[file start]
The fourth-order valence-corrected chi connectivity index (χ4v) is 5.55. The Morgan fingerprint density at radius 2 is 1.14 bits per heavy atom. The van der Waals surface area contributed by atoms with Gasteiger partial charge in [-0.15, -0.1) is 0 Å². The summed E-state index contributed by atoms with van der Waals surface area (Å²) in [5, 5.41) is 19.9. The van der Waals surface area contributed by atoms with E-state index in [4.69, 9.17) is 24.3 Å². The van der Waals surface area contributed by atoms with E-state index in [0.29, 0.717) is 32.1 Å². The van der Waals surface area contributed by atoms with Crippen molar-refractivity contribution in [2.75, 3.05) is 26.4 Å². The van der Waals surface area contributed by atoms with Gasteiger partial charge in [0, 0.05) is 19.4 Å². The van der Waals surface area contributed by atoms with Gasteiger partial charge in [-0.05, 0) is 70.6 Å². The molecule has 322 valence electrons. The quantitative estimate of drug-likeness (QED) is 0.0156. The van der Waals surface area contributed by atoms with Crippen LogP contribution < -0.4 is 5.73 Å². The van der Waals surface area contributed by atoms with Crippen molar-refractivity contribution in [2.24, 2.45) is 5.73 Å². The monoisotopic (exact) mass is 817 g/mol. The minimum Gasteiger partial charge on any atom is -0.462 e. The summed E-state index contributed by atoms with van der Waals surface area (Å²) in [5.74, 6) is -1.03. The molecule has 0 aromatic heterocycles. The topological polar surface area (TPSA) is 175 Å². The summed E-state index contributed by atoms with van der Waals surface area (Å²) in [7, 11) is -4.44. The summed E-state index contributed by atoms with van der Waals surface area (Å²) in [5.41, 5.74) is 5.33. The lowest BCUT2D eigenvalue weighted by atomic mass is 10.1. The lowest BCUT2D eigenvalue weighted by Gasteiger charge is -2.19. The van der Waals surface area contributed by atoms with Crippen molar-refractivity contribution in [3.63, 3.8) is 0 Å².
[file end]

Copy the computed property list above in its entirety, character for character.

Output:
The fourth-order valence-corrected chi connectivity index (χ4v) is 5.55. The Morgan fingerprint density at radius 2 is 1.14 bits per heavy atom. The van der Waals surface area contributed by atoms with Gasteiger partial charge in [-0.15, -0.1) is 0 Å². The summed E-state index contributed by atoms with van der Waals surface area (Å²) in [5, 5.41) is 19.9. The van der Waals surface area contributed by atoms with E-state index in [4.69, 9.17) is 24.3 Å². The van der Waals surface area contributed by atoms with E-state index in [0.29, 0.717) is 32.1 Å². The van der Waals surface area contributed by atoms with Crippen molar-refractivity contribution in [2.75, 3.05) is 26.4 Å². The van der Waals surface area contributed by atoms with Gasteiger partial charge in [0, 0.05) is 19.4 Å². The van der Waals surface area contributed by atoms with Gasteiger partial charge in [-0.05, 0) is 70.6 Å². The molecule has 322 valence electrons. The quantitative estimate of drug-likeness (QED) is 0.0156. The van der Waals surface area contributed by atoms with Crippen LogP contribution < -0.4 is 5.73 Å². The van der Waals surface area contributed by atoms with Crippen molar-refractivity contribution in [2.24, 2.45) is 5.73 Å². The monoisotopic (exact) mass is 817 g/mol. The minimum Gasteiger partial charge on any atom is -0.462 e. The summed E-state index contributed by atoms with van der Waals surface area (Å²) in [5.74, 6) is -1.03. The molecule has 0 aromatic heterocycles. The topological polar surface area (TPSA) is 175 Å². The summed E-state index contributed by atoms with van der Waals surface area (Å²) in [7, 11) is -4.44. The summed E-state index contributed by atoms with van der Waals surface area (Å²) in [5.41, 5.74) is 5.33. The lowest BCUT2D eigenvalue weighted by atomic mass is 10.1. The lowest BCUT2D eigenvalue weighted by Gasteiger charge is -2.19. The van der Waals surface area contributed by atoms with Crippen molar-refractivity contribution in [3.63, 3.8) is 0 Å².